Avg seeds/pkt 60
Red Russian kale is nearly a year-round star in the edible landscape, with deep green, ruffled leaves and purple stalks reaching 3 feet high. Use tender young leaves for spring salads and garnish; then steam, sauté, or roast larger leaves for best flavor and nutrition.
Sow outdoors 4 weeks before your last frost date. Amend soil with compost and a balanced granular fertilizer such as 2-2-2 if needed. Plant seeds 1/2 inch deep and 4 inches apart with 24 inches of space between rows. Interplanting sage with kale may deter insect pests. Keep soil moist for germination. Seedlings emerge in 7 to 10 days. A second sowing after the hottest days of summer can produce young, tender kale into early winter.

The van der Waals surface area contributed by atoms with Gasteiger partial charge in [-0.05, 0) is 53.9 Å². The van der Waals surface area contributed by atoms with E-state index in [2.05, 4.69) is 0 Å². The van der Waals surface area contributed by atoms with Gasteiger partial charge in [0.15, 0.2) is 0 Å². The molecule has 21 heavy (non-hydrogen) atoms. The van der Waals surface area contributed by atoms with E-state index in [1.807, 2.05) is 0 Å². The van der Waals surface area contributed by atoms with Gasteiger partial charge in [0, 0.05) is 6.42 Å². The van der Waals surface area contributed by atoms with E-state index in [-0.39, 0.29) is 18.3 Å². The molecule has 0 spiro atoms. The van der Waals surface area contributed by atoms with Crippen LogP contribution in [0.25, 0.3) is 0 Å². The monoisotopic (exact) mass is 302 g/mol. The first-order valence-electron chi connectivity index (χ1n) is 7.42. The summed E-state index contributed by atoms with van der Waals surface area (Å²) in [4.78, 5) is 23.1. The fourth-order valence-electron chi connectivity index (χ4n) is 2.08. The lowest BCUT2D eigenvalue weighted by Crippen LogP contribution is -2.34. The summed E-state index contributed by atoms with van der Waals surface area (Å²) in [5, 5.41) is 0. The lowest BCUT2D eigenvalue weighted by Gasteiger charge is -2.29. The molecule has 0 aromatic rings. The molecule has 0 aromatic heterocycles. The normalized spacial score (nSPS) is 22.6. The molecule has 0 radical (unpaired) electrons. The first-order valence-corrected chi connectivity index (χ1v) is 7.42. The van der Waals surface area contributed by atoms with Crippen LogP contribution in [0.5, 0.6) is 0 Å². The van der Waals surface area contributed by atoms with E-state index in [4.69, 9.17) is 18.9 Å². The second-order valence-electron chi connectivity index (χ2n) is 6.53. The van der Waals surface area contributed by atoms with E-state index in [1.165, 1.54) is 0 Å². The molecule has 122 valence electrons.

When plants are 8 inches high, thin to 24 inches apart. Mulch heavily to keep soil cool and moist. Water only as necessary: kale does not like “wet feet.” Side-dress with a granular fertilizer only after the first harvest.
Harvest leaves after 30 days. Row covers can protect kale from insect pests and prevent this cool weather crop from becoming tough and bitter in the hot summer sun. Left to grow, kale is revived by cooler temperatures and will be noticeably sweeter after a frost.
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